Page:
Smart card advocates envision the day when one card with a computer chip inside replaces all the plastic in consumers' wallets.

But with so many service choices and options - debit, credit, prepaid,low rate, rebate, frequent flier, car rental, health insurance - can businesses and consumers cut through the confusion to bring the hype to reality?

At a recent international conference on smart cards, several enthusiasts joined in the clarion call for a multi-application card.

"I expect in 10 years to have replaced everything now in my wallet with one TD Bank smart card," J. David Livingston, senior vice president of Toronto Dominion Bank in Canada, told the Cardtech/Securtech conference in Washington.

But Frederick J. Honold, vice president of AT&T Smart Cards Systems and Solutions, said, "The idea of one card is theoretically doable, but not practical."

The technology, based on a computer chip embedded in a plastic card, is certainly capable of storing enough information to perform multiple applications. And the migration toward the chip is well under way, led by a cooperative standardization effort by the Europay, MasterCard, and Visa card organizations and numerous tests of stored value, or electronic purse, services around the world.

Yet smart card experts acknowledge a number of stumbling blocks.

"I don't believe there will be one ubiquitous smart card that will cover everything you have in your purse," said Robin Townend, senior vice president of chip technology at MasterCard International. "If you lose it, you've lost everything."

He did say consumers will be able to carry fewer cards, each providing more than one function.

"One card will be a reality, but not for everyone," said Catherine Allen, a Citicorp vice president who is also chairman of the Smart Card Forum, a multi-industry group supporting the technology. "We don't want to dictate," she added. "We want to use the technology to empower the consumer."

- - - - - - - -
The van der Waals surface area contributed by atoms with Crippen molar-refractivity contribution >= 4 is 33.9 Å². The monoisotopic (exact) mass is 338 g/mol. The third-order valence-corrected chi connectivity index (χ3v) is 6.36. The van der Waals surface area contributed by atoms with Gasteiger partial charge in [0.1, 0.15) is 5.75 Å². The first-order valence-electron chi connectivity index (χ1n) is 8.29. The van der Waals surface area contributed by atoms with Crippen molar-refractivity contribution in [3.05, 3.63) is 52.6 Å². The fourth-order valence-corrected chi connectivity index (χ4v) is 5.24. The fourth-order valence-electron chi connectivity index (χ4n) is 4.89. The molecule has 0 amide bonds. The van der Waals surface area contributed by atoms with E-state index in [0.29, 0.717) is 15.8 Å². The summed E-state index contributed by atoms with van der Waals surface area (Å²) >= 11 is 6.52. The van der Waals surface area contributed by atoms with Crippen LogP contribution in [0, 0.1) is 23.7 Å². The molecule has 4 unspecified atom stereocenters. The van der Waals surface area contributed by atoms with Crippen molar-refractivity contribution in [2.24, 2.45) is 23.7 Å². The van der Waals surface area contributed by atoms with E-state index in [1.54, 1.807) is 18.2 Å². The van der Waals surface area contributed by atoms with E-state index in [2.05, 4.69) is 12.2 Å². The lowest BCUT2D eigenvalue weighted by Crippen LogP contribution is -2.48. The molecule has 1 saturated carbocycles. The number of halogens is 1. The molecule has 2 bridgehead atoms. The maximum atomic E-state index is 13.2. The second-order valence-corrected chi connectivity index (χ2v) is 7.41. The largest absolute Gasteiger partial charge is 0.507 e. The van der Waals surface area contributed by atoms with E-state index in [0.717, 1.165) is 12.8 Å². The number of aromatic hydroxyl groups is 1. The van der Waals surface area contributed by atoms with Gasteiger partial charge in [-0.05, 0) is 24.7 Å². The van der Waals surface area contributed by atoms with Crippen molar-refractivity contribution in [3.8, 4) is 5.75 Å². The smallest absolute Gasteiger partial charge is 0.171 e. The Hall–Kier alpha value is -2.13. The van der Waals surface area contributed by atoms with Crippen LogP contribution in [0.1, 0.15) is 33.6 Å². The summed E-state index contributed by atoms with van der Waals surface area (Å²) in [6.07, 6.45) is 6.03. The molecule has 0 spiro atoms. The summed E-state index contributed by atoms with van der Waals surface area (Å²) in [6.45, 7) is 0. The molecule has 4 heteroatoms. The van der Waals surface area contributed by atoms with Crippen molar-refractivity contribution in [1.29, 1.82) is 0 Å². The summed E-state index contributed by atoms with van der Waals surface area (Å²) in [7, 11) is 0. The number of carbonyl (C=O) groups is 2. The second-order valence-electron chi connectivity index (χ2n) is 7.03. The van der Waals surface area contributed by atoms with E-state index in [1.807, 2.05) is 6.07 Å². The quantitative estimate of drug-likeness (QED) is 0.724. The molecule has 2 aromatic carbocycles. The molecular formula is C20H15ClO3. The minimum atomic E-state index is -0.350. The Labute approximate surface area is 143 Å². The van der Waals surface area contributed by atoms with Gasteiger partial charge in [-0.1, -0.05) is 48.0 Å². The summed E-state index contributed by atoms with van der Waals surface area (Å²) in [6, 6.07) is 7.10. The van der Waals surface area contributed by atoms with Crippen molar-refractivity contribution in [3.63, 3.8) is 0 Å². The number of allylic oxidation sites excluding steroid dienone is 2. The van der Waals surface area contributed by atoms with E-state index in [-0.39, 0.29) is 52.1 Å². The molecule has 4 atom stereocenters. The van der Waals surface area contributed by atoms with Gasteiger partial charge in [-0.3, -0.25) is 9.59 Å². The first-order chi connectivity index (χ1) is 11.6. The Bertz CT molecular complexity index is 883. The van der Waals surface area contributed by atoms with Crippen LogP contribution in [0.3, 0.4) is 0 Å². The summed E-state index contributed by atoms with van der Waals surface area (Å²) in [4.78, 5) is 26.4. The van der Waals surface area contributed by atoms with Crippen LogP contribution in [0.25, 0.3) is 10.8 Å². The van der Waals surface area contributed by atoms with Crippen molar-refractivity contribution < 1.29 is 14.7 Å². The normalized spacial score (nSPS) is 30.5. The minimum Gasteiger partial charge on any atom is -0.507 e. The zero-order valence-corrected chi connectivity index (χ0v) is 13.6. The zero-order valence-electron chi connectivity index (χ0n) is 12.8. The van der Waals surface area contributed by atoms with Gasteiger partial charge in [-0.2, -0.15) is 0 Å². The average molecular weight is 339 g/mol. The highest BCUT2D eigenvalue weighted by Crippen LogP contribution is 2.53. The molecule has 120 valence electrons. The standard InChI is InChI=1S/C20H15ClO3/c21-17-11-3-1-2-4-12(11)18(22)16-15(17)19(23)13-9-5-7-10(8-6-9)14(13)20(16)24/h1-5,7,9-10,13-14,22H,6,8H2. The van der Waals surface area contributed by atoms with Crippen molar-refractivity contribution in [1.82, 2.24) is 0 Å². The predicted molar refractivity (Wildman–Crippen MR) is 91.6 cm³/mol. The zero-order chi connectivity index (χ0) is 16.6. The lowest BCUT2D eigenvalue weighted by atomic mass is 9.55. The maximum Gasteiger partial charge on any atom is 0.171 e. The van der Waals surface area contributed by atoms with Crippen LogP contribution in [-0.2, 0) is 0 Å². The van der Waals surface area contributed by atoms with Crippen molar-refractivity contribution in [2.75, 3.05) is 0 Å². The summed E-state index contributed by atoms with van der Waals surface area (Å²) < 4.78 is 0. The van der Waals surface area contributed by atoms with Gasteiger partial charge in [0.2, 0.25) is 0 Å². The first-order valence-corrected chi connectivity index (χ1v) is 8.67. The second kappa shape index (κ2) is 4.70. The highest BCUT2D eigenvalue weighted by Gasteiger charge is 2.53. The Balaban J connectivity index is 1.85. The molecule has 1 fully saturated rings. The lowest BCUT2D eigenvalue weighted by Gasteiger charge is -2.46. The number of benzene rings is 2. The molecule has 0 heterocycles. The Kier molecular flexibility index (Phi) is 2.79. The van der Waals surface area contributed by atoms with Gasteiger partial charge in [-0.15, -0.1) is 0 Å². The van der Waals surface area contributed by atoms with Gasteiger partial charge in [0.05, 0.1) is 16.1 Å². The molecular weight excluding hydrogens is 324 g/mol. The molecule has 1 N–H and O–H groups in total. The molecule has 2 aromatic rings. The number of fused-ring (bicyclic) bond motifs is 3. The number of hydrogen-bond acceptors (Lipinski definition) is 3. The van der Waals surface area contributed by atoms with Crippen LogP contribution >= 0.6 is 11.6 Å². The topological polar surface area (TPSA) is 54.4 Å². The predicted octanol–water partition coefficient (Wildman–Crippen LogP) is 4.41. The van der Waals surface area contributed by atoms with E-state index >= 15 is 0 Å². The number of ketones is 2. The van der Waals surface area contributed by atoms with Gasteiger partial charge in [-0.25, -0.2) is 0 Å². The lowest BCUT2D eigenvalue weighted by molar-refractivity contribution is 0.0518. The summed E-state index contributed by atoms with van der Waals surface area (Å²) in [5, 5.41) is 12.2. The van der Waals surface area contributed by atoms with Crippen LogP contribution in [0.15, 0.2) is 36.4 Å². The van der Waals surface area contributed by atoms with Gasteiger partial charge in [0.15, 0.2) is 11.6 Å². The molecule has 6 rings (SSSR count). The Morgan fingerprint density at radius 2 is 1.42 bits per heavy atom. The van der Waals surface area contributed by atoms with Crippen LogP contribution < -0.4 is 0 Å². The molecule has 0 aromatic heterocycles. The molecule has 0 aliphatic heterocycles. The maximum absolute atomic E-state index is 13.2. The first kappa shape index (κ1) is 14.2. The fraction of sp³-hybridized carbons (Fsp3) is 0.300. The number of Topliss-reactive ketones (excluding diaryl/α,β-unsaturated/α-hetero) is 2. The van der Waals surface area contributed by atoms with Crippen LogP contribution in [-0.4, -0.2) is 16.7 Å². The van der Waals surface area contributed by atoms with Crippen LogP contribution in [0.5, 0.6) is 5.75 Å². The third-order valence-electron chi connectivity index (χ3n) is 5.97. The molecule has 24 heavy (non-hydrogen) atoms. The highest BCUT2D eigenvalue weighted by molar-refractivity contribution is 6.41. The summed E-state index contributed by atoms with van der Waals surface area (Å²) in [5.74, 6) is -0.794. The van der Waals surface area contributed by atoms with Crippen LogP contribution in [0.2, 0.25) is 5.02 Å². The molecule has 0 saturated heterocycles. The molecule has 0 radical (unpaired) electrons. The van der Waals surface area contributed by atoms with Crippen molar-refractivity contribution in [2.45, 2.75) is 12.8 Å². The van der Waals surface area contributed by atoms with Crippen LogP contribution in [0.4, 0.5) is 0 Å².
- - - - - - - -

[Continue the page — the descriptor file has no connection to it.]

Ms. Allen pointed out that younger consumers or those seeking extra convenience would be more apt to use multi-application cards in the future, but others would stick with one or two applications on each of their cards.

"The more you go to multi-applications, the more confusion and complexity there will be," she said. "There are lots of business issues that haven't been ironed out."

Mr. Townend said one card with several applications might confuse consumers at the point of sale. He wondered who would control the data on the card when medical insurance, calling card, and frequent-flier services coexist. He also raised security issues like viruses that could compromise banking information if the cards could be updated by any of several service providers.

Privacy issues also crop up, said Donald Gleason, president of EPS Smart Card Enterprise, a business unit of Electronic Payment Services Inc. EPS, the owner of the MAC automated teller network, plans to begin an open smart card trial in its home state of Delaware early next year.

Many consumers would not entrust medical data to the same card that carries their banking information, he said. Regulatory issues may arise when it comes to piling multiple functions onto one card, he added.

"There's a vast difference with what can be done with technology versus the market opportunity," Mr. Gleason said.